Chesterfield and Powhatan James B. Carter Republican *
Chesterfield and Powhatan Charles H. Porter Republican
Clarke and Warren Joseph McK. Kennerly Conservative
Culpeper Fayette Mauzy Conservative
Cumberland John Robinson Republican * S. 69/70, 70/71, 71/72, 72/73
Elizabeth City and Warwick David B. White Republican H. 69/70, 70/71
Fairfax Orrin E. Hine Republican
Fluvanna James D. Barrett Republican *
Frederick Norval Wilson Conservative
Fauquier and Rappahannock R. Taylor Scott Conservative H. 81/82
Fauquier Jonathan C. Gibson Conservative H. 79/80, 83/84, 84/, 89/90, 91/92, 93/94, 48th Congress
Goochland William S. Moseley Republican * or Wm. P. Moseley[26]
Greensville and Sussex Peter K. Jones Republican * H. 69/70, 70/71, 71/72, 72/73, /74, 74/75, 75/76, 76/77
Gloucester and Mathews J. W. Dixon Republican
Hanover William R. James Republican
Hanover and Henrico Burwell Toler Republican *
Halifax David Canada Republican *
Halifax William L. Owen Republican H. 65/66, 66/67
Henry Christopher Y. Thomas Republican S. 59/60, /61, 61/62, 62/63; H. 69/70, 70/71
Henrico George W. Swan Republican
Isle of Wight and Surry William H. Andrews Republican * H. 69/70, 70/71
James City and York Daniel M. Norton Republican * S. 71/72. 72/73, 77/78, 79/80, 81/82, 83/84, 84/, 85/86, /87
King and Queen and King William Edmund W. Massey Republican S. 69/70, 70/71, 71/72, 72/73, /74, 74/75
Lee,Scott and Wise Andrew Melbourn Republican
Lee, Scott and Wise Charles T. Duncan Conservative
Loudoun Norborne Berkeley Conservative
Loudoun George E. Plaster Conservative H. 81/82
Louisa John B. Eastham Republican
Lunenburg Samuel Fuqua Republican
Madison and Greene Robert S. Beazley Conservative S. 69/70, 70/71, 71/72, 72/73, /74, 74/75, 76/77
Mecklenburg Sanford M. Dodge Republican * H. 69/70, 70,71
Mecklenburg John Watson Republican * H. 69/70
Middlesex and Essex William Breedlove Republican *
Montgomery Adam H. Flanagan Republican
Nansemond William J. Parr Republican
Nottoway William H. Robinson Republican
Norfolk City Henry M. Bowden Republican H. 69/70, 70/71
Norfolk City Thomas Bayne Republican *
Norfolk County and Portsmouth James H. Clements Conservative
Norfolk County and Portsmouth Luther Lee, Jr. Conservative H. 69/70
Norfolk County and Portsmouth George Teamoh Republican * S. 69/70, 70/71
Nelson Adolphus W. Harris Republican
Northumberland, Lancaster, Richmond County, Westmoreland Ephraim Nash Republican
Northumberland, Lancaster, Richmond County, Westmoreland Richard S. Ayer Republican 41st Congress
Orange Frederick W. Poor Republican *
Page and Shenandoah Moses Walton Conservative H. 63/64, 64/65
Page and Shenandoah George W. Rust Conservative H. 63/64, 64/65
Patrick and Franklin W. F. B. Taylor Republican * H. 65/66, 66/67, 69/70, 70/71
Patrick and Franklin M. F. Robertson Republican
Petersburg James H. Platt, Jr. Republican 41st, 42nd, 43rd Congresses
Petersburg Peter G. Morgan Republican * H. 69/70, 70/71
Prince Edward and Appomattox Edgar Allan Republican S. /74, 74/75, 75/76, 76/77
Prince Edward and Appomattox James W. D. Bland Republican * S. 69/70
Prince George and Dinwiddie David G. Carr Republican S. 69/70, 70/71
Prince George and Dinwiddie William Reed Republican
Princess Anne Willis A. Hodges Republican *
Pittsylvania Levi C. Thayer Republican
Pittsylvania Herbert A. Wicker Republican
Pulaski and Giles Eustace Gibson Conservative
Richmond City James W. Hunnicutt Republican
Richmond City James Morrissey Republican
Richmond City
Convention President
John Curtiss Underwood Republican, U.S. District Judge, elected U.S. Senator to 39th Congress, but not seated
Richmond City Lewis Lindsay (Lindsey) Republican*
Richmond City Joseph Cox Republican *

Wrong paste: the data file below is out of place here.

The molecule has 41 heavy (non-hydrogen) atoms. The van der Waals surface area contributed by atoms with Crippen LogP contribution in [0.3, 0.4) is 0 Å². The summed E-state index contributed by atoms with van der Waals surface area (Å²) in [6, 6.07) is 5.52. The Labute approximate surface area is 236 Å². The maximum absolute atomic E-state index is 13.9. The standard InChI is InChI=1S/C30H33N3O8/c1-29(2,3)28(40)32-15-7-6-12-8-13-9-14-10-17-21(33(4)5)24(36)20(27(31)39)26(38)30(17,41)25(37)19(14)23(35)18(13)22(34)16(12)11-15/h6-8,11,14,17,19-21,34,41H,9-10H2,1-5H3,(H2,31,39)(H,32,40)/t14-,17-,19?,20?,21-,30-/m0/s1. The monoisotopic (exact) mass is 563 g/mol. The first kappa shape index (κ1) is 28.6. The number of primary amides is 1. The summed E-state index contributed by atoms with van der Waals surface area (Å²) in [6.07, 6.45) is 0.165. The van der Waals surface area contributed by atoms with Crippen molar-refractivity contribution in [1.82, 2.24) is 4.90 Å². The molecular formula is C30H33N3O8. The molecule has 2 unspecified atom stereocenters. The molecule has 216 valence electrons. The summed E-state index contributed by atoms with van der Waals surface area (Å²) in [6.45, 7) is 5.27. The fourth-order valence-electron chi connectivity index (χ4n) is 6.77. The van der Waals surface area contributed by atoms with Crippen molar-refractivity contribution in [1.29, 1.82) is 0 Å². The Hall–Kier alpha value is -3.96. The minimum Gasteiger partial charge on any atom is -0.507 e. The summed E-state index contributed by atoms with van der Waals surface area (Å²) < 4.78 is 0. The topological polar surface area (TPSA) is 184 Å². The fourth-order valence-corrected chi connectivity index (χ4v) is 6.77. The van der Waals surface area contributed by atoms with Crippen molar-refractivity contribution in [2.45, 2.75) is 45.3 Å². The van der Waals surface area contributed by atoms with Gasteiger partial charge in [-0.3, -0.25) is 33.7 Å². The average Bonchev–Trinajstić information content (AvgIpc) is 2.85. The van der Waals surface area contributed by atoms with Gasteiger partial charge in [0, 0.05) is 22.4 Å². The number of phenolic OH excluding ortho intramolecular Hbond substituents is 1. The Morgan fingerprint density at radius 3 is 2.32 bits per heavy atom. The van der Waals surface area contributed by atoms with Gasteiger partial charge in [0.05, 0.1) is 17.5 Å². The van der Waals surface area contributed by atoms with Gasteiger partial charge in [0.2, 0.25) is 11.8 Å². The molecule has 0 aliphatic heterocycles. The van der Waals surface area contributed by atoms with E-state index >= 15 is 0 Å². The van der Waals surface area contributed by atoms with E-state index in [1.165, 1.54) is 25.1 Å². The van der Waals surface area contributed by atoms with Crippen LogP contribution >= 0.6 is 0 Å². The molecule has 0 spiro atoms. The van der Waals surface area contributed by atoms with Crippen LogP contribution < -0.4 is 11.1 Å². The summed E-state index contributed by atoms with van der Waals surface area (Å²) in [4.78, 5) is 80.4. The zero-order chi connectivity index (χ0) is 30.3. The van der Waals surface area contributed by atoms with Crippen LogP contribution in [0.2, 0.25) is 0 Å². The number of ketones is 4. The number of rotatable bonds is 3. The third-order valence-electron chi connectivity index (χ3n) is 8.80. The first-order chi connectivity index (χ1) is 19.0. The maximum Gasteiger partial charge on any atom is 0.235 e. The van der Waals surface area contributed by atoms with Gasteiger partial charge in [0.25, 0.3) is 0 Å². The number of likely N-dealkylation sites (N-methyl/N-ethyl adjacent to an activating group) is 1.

Rockingham John C. Woodson Conservative H. 61/62, /63, 65/66, 66/67
Rockingham Jacob N. Liggett Conservative
Russell and Buchanan George R. Cowan Conservative
Smyth and Washington J.H. Thompson blank
Smyth and Washington Joseph T. Campbell blank
Southampton John Brown (Virginian) blank *
Stafford and Prince William B.F. Lewis blank
Wythe James Gibbony blank

See also[edit]

References[edit]

  1. ^ Virginia Memory, Remaking Virginia
  2. ^ Wallenstein 2007, p. 221-222
  3. ^ Wallenstein 2007, p. 221
  4. ^ Lowe 1991, p. 129
  5. ^ Heinemann 2007, p. 247-248
  6. ^ Richard L. Hume, The Membership of the Virginia Constitutional Convention of 1867-1868: A study of the Beginnings of Congressional Reconstruction in the Upper South, 86 Virginia Magazine of History and Biography 461, 463 (1978)
  7. ^ Heinemann 2007, p. 247-248
  8. ^ Wallenstein 2007, p. 221-222
  9. ^ by a vote of 45 to 35, including 28 southern white delegates, four outside whites, two blacks and one unclassified white, according to Hume p. 464
  10. ^ Dinan 2006, p. 13
  11. ^ Dinan 2006, p. 14
  12. ^ Lowe 1991, p. 138
  13. ^ Richard G. Lowe, Virginia's reconstruction convention: General Schofield rates the delegates, Virginia Magazineof History and Biography, Vol.80, no. 3 (July 1972) pp. 341-360
  14. ^ Robert Selph Henry, The Story of Reconstruction (New York: Grosset & Dunlap, 1938) pp. 283-284
  15. ^ Dabney (1971) 1989, p. 368
  16. ^ Hume at pp. 466-469
  17. ^ Dabney (1971) 1989, p. 368
  18. ^ Wallenstein 2007, p. 223
  19. ^ Wallenstein 2007, p. 223
  20. ^ Heinemann 2007, p. 250
  21. ^ Pulliam 1901, p. 141-142
  22. ^ Pulliam 1901, p. 141-142
  23. ^ Swem 1919, "Alphabetical Listing" Index
  24. ^ Swem 1919, p. 385
  25. ^ Swem 1919, p. 380
  26. ^ Jackson 1945, p. 28

Bibliography[edit]

  • Dabney, Virginius (1989). Virginia: the New Dominion, a history from 1607 to the present. University of Virginia Press. ISBN 9780813910154.
  • Dinan, John (2014). The Virginia State Constitution: a reference guide. Oxford University Press. ISBN 9780199355747.
  • Heinemann, Ronald L. (2008). Old Dominion, New Commonwealth: a history of Virginia, 1607-2007. University of Virginia Press. ISBN 978-0-8139-2769-5.
  • Lowe, Richard G. (1991). Republicans and Reconstruction in Virginia, 1856-70. University of Virginia Press. ISBN 978-0-8139-1306-3.
  • Pulliam, David Loyd (1901). The Constitutional Conventions of Virginia from the foundation of the Commonwealth to the present time. John T. West, Richmond. ISBN 978-1-2879-2059-5.
  • Swem, Earl Greg (1918). A Register of the General Assembly of Virginia, 1776-1918, and of the Constitutional Conventions. David Bottom, Superintendent of Public Printing. ISBN 978-1-3714-6242-0.
  • Wallenstein, Peter (2007). Cradle of America: a history of Virginia. University Press of Kansas. ISBN 978-0-7006-1994-8.

External links[edit]